RegionsLatin AmericaLATAM countries as leaders in development of clearance model

LATAM countries as leaders in development of clearance model

Klaudia Krzysztowska explains why the LATAM countries are leading the way in tax with the e-invoicing clearance model, and why the rest of the world is following suit.

E-invoicing is used by the vast majority of taxpayers in Latin America, for example in Mexico and Brazil, which were the first in the region to implement the process. E-invoicing already affects almost 100% of taxpayers and their transactions in these countries, with only a few exceptions. However, there is more to the pioneering efforts of Mexico, Brazil and Chile in relation to electronic invoicing.

What is significant for LATAM is the implementation of compulsory e-invoicing in a clearance model in the overwhelming majority of the region’s countries. For instance, European countries, with exception of Italy and Turkey, base their tax control processes on a post-audit model. In Asia, new e-invoicing regulations are being introduced systematically. But why is the LATAM clearance model proving so successful?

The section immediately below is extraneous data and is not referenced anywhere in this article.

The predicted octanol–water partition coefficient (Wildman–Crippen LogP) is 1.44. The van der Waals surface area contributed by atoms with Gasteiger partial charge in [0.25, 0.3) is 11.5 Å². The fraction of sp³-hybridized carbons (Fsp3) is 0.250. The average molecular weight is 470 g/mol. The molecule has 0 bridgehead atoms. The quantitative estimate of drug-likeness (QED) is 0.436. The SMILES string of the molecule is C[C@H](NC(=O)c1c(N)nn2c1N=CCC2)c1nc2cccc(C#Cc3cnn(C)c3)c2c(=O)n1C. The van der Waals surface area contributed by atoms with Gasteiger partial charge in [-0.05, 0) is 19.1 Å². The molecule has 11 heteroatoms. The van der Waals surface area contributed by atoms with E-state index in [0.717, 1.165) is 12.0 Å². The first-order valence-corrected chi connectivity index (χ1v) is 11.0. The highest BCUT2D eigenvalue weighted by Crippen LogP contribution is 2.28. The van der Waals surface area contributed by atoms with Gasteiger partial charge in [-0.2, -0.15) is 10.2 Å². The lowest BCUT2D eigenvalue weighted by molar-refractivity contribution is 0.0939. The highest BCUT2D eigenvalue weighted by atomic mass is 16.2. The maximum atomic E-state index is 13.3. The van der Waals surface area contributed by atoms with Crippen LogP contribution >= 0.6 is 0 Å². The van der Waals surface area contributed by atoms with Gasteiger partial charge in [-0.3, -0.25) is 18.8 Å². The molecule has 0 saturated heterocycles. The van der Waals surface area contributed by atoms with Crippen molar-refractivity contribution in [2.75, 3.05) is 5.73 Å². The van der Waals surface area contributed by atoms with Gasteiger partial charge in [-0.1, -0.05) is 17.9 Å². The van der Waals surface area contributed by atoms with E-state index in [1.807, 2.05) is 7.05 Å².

Background to the tax legislation amendments in Latin America

The primary accelerators for the changes in tax legislation are the VAT gap and tax fraud. All around Latin America, governments are establishing new anti-corruption laws. That is why more and more countries implement stricter tax control mechanisms in many forms (for example, in Mexico, with the National Anti-Corruption System, Operation “Car Wash” in Brazil, and the Transparency and Access to Information Law in Colombia). Regarding the e-invoicing process, one of increasing tax revenue methods is to implement real-time control, commonly known as a clearance model.

What is the clearance model?

An invoice is the most significant document for tax purposes. In order to be compliant with the tax provisions, governments establish different tax control methods for taxpayers, traditional and electronic invoicing. Currently there are two leading models of e-invoicing control, clearance and post-audit.